Where does photography fit within a world of simulation? Photography facilitates a dimension within which what we photograph emerges from what seems to be an impossible frame. The entire process of photography operates as a kind of magical illusion. Like all magic, the intrigue residing in photography comes from a palpable sense of impossibility that photographs manage to render visible to us. While we can accept that we are looking at a photograph, we also readily accept a disconnected relationship between it and the thing it shows us. In acknowledging a perceived gap between a photograph and that which has been photographed, we tend not to link our perception of reality as being intrinsically formulated through the non-reality photographs present to us. This sleight of hand obfuscates the question of how appearance appears.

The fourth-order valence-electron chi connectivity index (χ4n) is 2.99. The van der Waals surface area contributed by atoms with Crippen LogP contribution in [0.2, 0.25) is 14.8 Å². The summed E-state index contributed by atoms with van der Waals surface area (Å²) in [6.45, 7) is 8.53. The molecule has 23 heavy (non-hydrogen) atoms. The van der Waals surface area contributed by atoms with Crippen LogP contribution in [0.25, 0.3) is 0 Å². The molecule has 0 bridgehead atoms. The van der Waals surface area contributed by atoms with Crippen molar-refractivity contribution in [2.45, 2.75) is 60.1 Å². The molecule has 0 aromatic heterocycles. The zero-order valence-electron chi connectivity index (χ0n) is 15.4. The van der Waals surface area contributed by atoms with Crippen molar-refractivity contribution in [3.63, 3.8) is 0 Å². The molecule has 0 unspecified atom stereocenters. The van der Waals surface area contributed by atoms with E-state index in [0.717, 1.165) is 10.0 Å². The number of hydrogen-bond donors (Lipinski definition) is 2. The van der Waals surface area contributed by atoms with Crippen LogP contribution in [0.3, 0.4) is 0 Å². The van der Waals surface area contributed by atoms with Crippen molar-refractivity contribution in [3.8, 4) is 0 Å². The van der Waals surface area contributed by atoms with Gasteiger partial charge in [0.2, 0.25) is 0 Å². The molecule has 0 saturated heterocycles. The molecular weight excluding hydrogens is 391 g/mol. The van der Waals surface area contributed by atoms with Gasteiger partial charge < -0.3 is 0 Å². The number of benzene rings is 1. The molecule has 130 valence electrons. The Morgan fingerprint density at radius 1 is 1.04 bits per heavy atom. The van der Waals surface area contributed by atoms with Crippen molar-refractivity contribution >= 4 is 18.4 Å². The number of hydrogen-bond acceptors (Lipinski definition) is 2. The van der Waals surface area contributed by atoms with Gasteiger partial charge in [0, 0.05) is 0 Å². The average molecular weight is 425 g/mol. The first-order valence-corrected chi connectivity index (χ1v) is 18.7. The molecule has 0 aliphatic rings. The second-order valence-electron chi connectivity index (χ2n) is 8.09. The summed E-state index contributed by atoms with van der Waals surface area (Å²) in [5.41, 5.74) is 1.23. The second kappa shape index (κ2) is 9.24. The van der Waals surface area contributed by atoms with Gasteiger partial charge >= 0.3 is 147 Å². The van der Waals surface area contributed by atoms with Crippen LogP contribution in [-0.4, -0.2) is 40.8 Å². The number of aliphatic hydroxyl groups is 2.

When looking at photographs, we try to understand them by what they show us and trying to work out what they mean. But in seeking out meanings, photography is understood in the same way an audience understands a magic trick: what we know comes through the misdirection of illusion and appearance. What we see is only a part of what is happening in front of us. Perhaps, a more useful question might be to ask how photography appears to appear? How is it that appearances formulate themselves in the way that they do?